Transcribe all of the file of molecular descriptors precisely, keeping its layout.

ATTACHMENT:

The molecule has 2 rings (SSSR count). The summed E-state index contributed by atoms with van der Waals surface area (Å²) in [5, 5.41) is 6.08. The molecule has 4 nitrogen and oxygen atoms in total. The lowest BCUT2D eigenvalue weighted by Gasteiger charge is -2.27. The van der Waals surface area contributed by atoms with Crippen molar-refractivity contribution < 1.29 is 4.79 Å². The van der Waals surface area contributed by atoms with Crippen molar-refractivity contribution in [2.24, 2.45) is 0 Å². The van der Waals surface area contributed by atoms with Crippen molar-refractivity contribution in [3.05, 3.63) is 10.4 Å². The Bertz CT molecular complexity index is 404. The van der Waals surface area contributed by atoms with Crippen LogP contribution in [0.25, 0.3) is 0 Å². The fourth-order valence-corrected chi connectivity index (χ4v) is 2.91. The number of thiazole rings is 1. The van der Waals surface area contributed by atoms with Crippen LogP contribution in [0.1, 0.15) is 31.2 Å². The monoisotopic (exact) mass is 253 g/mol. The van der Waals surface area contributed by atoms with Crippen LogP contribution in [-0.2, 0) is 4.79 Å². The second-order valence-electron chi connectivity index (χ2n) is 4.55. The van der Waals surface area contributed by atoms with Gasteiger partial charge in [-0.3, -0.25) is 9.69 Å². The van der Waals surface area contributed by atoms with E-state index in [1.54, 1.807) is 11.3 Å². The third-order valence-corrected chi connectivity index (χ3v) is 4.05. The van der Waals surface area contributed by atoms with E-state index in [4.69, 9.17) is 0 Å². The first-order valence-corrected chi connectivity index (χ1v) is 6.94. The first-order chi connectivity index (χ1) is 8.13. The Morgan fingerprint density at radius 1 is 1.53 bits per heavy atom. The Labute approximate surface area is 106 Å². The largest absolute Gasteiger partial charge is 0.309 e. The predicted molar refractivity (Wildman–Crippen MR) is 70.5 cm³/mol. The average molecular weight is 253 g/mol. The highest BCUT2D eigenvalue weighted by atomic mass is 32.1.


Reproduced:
The molecule has 2 rings (SSSR count). The summed E-state index contributed by atoms with van der Waals surface area (Å²) in [5, 5.41) is 6.08. The molecule has 4 nitrogen and oxygen atoms in total. The lowest BCUT2D eigenvalue weighted by Gasteiger charge is -2.27. The van der Waals surface area contributed by atoms with Crippen molar-refractivity contribution < 1.29 is 4.79 Å². The van der Waals surface area contributed by atoms with Crippen molar-refractivity contribution in [2.24, 2.45) is 0 Å². The van der Waals surface area contributed by atoms with Crippen molar-refractivity contribution in [3.05, 3.63) is 10.4 Å². The Bertz CT molecular complexity index is 404. The van der Waals surface area contributed by atoms with Crippen LogP contribution in [0.25, 0.3) is 0 Å². The fourth-order valence-corrected chi connectivity index (χ4v) is 2.91. The number of thiazole rings is 1. The van der Waals surface area contributed by atoms with Crippen LogP contribution in [0.1, 0.15) is 31.2 Å². The monoisotopic (exact) mass is 253 g/mol. The van der Waals surface area contributed by atoms with Crippen LogP contribution in [-0.2, 0) is 4.79 Å². The second-order valence-electron chi connectivity index (χ2n) is 4.55. The van der Waals surface area contributed by atoms with Gasteiger partial charge in [-0.3, -0.25) is 9.69 Å². The van der Waals surface area contributed by atoms with E-state index in [1.54, 1.807) is 11.3 Å². The third-order valence-corrected chi connectivity index (χ3v) is 4.05. The van der Waals surface area contributed by atoms with E-state index in [4.69, 9.17) is 0 Å². The first-order valence-corrected chi connectivity index (χ1v) is 6.94. The first-order chi connectivity index (χ1) is 8.13. The Morgan fingerprint density at radius 1 is 1.53 bits per heavy atom. The Labute approximate surface area is 106 Å². The largest absolute Gasteiger partial charge is 0.309 e. The predicted molar refractivity (Wildman–Crippen MR) is 70.5 cm³/mol. The average molecular weight is 253 g/mol. The highest BCUT2D eigenvalue weighted by atomic mass is 32.1.